Such are the paradoxes of scale that Lawrence never ceased to explore in an artistic practice that fluctuated between the totalising and non-totalising poles inherent in the Gesamtkunstwerk. – Susan Reid, ‘Gesamtkunstwerk’, Catherine Brown and Susan Reid (Editors), The Edinburgh Companion to D.H. Lawrence and the Arts, Edinburgh University Press, 2020

The Felt Dynamism of Life Itself

“Lawrence’s  fiction offers not so much a secure affirmation of authentic feeling as a constant attunement to the problems of it:

If we can’t hear the cries far down in our own forests of dark veins, we can look in the real novels, and there listen in. Not listen to the didactic statements of the author, but to the low, calling cries of the characters, as they wander in the dark woods of their destiny. (Study of Thomas Hardy 205)

“Lawrence’s sense of the need for constant attunement to the unknown, and the existential courage this requires, is reflected in the notable absence of resolution at the end of his fictions, long and short… his attempts to catch the felt dynamism of life itself… Lawrence’s trenchant affirmation of life not so much over as in art remains a vivid witness to the potential of literature as rounded, three-dimensional examination of human values.” – Michael Bell, ‘The Idea of the Aesthetic’, Catherine Brown and Susan Reid (Editors), The Edinburgh Companion to D.H. Lawrence and the Arts, Edinburgh University Press, 2020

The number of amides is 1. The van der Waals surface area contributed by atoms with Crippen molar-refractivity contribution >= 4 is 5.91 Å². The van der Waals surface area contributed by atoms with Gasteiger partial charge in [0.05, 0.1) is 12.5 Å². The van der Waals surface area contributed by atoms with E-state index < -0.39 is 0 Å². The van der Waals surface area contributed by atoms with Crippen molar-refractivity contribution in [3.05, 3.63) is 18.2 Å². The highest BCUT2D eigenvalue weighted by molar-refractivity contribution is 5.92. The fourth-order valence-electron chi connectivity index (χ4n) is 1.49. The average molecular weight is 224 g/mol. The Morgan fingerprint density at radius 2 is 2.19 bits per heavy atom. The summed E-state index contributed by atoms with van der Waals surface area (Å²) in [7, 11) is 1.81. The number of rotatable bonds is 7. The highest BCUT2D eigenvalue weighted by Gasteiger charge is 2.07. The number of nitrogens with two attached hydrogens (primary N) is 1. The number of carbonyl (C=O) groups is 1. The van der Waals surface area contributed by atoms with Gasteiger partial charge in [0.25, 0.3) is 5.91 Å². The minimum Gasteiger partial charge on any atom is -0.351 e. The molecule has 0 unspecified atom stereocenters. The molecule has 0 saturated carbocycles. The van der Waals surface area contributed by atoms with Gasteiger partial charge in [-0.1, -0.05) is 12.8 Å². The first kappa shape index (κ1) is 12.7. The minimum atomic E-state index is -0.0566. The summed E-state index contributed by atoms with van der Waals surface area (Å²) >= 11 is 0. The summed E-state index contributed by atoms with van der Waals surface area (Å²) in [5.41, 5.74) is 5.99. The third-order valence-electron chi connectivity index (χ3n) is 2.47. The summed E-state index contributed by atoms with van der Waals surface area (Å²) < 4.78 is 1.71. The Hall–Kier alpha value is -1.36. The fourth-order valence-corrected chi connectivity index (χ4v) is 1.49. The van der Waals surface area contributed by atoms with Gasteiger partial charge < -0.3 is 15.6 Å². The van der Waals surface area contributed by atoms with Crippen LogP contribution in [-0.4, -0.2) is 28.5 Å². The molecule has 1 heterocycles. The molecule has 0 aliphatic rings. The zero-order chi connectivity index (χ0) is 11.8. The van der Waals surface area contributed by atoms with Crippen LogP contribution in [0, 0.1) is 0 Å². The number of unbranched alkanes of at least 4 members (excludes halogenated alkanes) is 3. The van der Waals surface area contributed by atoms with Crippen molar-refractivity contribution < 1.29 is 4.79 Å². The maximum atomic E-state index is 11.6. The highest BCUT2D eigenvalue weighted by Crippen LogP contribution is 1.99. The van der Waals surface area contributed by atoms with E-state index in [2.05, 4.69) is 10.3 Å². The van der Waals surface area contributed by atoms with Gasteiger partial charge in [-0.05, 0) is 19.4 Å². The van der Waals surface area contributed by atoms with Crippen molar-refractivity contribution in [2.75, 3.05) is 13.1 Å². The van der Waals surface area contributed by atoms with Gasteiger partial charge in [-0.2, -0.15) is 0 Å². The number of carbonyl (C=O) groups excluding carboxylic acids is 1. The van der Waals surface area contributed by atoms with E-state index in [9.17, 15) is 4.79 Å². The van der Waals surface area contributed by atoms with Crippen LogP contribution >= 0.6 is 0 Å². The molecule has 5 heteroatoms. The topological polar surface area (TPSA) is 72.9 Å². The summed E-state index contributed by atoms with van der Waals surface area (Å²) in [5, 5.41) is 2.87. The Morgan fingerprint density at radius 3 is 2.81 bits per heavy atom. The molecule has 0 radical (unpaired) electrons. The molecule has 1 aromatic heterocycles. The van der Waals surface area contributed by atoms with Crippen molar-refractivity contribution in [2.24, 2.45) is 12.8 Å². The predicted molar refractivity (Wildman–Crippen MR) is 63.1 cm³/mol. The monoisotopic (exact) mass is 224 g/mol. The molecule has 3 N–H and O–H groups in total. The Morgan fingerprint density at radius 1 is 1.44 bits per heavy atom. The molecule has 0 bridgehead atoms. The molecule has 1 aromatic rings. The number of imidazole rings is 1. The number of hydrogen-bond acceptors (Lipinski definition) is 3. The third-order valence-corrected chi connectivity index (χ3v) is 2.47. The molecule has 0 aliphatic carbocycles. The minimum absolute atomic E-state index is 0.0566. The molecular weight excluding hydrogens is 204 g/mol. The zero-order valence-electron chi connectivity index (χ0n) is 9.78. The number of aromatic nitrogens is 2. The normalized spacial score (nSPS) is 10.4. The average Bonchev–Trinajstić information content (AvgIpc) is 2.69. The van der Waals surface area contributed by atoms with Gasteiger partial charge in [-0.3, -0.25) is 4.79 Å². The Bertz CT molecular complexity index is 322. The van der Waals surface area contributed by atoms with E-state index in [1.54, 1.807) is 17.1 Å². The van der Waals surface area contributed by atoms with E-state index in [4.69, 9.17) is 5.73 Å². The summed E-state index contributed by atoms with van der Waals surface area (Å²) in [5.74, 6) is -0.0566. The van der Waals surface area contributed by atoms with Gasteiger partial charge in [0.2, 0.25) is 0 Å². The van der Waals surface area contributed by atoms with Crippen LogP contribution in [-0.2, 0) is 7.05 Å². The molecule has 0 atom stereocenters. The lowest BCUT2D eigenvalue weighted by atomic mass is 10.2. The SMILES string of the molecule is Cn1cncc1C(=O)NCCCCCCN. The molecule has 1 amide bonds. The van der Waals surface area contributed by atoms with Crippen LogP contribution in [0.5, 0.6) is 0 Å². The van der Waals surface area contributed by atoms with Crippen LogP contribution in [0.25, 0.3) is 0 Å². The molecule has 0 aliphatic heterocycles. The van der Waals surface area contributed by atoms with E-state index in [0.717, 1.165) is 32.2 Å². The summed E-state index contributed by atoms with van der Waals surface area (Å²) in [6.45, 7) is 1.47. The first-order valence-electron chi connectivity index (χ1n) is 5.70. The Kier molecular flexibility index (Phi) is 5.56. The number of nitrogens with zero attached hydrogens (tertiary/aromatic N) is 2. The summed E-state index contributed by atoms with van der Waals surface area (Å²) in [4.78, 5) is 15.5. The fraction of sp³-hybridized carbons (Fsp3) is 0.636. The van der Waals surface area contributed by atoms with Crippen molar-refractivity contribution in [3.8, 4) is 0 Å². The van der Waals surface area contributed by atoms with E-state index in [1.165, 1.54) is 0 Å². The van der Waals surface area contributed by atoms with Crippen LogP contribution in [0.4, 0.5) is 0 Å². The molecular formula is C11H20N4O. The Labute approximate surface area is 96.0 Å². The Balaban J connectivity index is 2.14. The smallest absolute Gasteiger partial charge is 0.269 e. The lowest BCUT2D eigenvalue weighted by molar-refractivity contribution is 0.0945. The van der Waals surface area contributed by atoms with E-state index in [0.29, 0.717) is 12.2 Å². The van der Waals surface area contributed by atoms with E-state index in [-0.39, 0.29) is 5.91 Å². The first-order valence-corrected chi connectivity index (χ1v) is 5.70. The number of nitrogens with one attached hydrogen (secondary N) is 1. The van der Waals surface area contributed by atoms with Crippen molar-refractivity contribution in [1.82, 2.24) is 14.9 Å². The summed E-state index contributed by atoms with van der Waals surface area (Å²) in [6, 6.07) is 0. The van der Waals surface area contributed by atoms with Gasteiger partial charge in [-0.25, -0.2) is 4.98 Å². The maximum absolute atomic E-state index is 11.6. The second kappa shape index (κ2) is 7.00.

The Living Sea of Waking Dreams; Them us were we you?

“She had grown up, she realised too late, in the autumn of things, an extraordinary world – its ancient rainforests, its wild rivers, its beaches and oceans, its birds and animals and fish, all were to her a path to freedom and transcendence, and none – she only now saw – were but a transitory wonder so soon to vanish until all that remained for a short time longer were human beings. But just for a short time. They could not survive alone, outside of the wonder – what could? – and so that time too would end.”